Table of Contents
Definition of voluntary assisted dying.
Critical analysis of ethical dilemmas of a nurse in context of voluntary assisted dying.
Critical analysis of legal dilemmas of a nurse in context of voluntary assisted dying.
Strategies used by healthcare professionals to manage the complexities of this context
Voluntary assisted dying is well-known process in which an individual who is suffering from illness and at end of their life, are able to choose the method and timing of their death. Specifically, those people who are suffering from an incurable progressive disease, or medical condition are able to access voluntary assisted dying. The laws for voluntary assisted dying were initially passed by Victoria, present in Australia. According to the legislation passed by Western Australia, voluntary assisted dying become a choice for people in mid- 2021 (Voluntary assisted dying, 2020, para. 1-2). Nurses play a major role in assisting the patient for their end-of-life care, and in variety of cases they work to develop the process of voluntary assisted dying. However, they face several ethical and legal issues while voluntary assisted dying process, which are needed to be reduced by maintaining effective strategies (Health practitioner information, 2020, para. 2-3). Hence, the thesis statement of this essay is “to address the ethical and legal dilemmas of nurse during voluntary assisted dying, and the strategies to manage them”.
Voluntary assisted dying refers to those people who are at end stage of life and suffering from advanced diseases, and are not willing to live anymore. They are able to choose the timings of their death and can take medications which are prescribed by the healthcare workers that helps to bring death at the time they have chosen. People who follow the set process and meet the specified conditions in the laws are only able to access voluntary assisted dying medications. These set conditions involve the health condition of an individual, that means the incurable disease, medical condition, pain or intolerable illness that an individual is facing which can be controlled by voluntary assisted dying. Usually, it is self-administered process and an individual itself initiate it and volunteer (Monteverde, 2017, p. 3–8).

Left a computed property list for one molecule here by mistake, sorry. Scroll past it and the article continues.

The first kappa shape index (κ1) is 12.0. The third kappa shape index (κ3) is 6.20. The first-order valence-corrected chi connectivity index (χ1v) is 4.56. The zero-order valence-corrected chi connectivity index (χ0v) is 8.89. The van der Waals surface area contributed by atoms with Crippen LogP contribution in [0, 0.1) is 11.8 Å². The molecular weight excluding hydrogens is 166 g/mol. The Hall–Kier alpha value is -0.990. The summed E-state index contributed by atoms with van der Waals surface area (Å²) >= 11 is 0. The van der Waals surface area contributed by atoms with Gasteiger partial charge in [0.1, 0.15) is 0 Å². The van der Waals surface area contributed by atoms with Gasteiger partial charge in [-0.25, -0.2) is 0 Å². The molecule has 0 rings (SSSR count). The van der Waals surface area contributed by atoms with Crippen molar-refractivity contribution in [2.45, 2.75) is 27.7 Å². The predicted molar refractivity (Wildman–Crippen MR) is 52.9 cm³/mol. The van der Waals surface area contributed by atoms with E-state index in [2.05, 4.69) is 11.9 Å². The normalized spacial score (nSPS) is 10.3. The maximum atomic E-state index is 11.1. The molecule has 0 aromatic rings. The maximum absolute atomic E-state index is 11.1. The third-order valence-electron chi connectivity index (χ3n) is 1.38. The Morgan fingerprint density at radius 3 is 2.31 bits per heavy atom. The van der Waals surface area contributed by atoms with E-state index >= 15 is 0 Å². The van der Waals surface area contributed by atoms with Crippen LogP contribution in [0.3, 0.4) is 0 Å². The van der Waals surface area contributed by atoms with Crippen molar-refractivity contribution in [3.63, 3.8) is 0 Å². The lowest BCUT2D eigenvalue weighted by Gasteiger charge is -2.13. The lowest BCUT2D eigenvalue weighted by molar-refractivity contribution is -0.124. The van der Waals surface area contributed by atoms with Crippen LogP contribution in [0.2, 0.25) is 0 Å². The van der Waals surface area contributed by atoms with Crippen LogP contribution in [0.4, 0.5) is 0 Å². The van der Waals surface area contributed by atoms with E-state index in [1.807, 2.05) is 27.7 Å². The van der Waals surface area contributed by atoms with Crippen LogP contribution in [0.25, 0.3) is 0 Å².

According to this law, person may be given some medications by healthcare practitioners by which they can die at the time they have chosen. This process ensures that the decision of the person is enduring, voluntary, and gives a crisp clear guidance about the way by which medical workers can support the person in assisted dying. This law also mentioned the varied range of protections to ensure the safely monitored and implemented voluntary assisted dying (Pesut et al., 2019a, pp. 152–167). The person who wants to access voluntary assisted dying can start the process by discussing with their healthcare worker about voluntary assisted dying. If the person is found eligible, then the process is again repeated with another doctor who carry out second assessment. They are needed to make sure that the person is aware about the available palliative care ways, and is making a fully informed decision. For further procedure, person needs to make written declaration about their end-of-life at their chosen time. Lastly, they administer the prescribed medication by themselves and end their life at their own decisions (Fujioka et al., 2018, pp. 1564-1576).